Lasst uns froh und munter sein

One of the images that really struck me looking back on the life of President Bush Snr was his 90thBirthday skydive. There was something beyond politics about this image. Here was a man making the most of his winning ticket in life’s lottery.

Most people in the world don’t make it to 90. Only a fraction of those that do are lucky to have the health to enjoy our final chapter. For the vast majority, it’s a matter of staggering to the finish line.

Christmas is a real marker of the years ticking – it’s laden with emotion and takes us right back to being a child. That’s why on Wednesday it was a real privilege to be invited by Karin to play Christmas carols at the senior home where she used to volunteer. For a couple of hours, we entered another dimension.

Accompanied by a couple of the staff members, including one lady playing the role of St. Nikolaus to perfection and an accordion player holding the whole thing together – we marched along from floor to floor playing Jingle Bells and ‘Lasst uns froh und munter sein’ (Let’s be happy and jolly).

Over those couple of hours, we would have played those songs about 40 times with the occasional cameo of Deck the Halls, Kling Glöckchen and White Christmas. As we approached the living room, people’s eyes and ears just lit up as the familiar refrain from ‘froh and munter’ came into earshot. Mostly there was spontaneous singing and complete joy before the formal carols started and chocolate was dispersed.

It was an incredible assortment of people who were at the nursing home. There was the radiant 99-year-old dining with her friend whose favourite refrain was: ‘Wunderbar, das war wunderbar’, as we tootled away. In the dining room, there was the dapper gentlemen with his red wine and Beethoven-like white hair soaking in all the music.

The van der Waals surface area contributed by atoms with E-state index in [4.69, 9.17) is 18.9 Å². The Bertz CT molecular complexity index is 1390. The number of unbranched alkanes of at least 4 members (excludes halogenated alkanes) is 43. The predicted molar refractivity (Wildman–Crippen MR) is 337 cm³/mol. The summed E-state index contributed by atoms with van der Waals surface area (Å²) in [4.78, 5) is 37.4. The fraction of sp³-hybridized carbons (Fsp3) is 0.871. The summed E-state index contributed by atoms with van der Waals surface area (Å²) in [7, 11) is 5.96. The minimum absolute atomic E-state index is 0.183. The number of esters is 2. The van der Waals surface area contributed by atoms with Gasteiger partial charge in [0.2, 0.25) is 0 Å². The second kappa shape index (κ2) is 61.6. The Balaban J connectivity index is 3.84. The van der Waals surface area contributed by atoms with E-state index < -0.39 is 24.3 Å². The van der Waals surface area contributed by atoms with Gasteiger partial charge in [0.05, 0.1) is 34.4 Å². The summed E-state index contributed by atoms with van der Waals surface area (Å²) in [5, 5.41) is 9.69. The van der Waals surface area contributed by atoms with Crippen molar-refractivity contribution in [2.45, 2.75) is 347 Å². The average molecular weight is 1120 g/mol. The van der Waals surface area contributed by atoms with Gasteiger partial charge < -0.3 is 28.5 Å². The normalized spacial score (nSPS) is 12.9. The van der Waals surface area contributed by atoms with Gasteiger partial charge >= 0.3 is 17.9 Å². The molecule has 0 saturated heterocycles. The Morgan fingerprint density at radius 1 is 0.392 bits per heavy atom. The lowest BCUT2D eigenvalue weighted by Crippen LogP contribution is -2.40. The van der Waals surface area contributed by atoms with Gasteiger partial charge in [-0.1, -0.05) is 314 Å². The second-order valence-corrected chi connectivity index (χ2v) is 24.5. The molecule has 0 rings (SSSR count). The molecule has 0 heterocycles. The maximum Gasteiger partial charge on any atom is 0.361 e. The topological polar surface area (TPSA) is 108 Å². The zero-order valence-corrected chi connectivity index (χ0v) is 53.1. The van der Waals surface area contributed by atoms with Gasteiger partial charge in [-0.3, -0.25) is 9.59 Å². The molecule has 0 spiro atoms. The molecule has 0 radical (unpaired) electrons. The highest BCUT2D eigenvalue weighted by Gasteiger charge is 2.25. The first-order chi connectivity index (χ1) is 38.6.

On some floors, the interest wasn’t as instantaneous. There was a man in his wheelchair, calling for the tv to be put on – before he was quickly asking for one more song. Some residents just had a complete look of confusion on their face and for others it was all a bit overwhelming as the regular routine took on a completely different rhythm. One woman teared up as St. Nick entered the room and another found it all too sad as the music came to an end.

Despite the change, they still found a way to sing.

I can’t for one moment imagine what the residents were really thinking. Many of them seemed to be in a completely different world, with their mind drifting to others times and places. In some of the individual rooms where we played that other-worldliness felt very strong as residents drifted in and out of consciousness.

One man really stood out. He was completely non-verbal but somehow made it known that he wanted ‘the American songs’. As we played Jingle Bells, he thumped his hand on his heart like a footballer kicking the winning goal.

Not everyone can jump out of a plane on their 90thbirthday, not everyone can jump out of bed, but somewhere inside us all is a desire to sing and smile, even if it’s buried deep inside, especially at Christmas.

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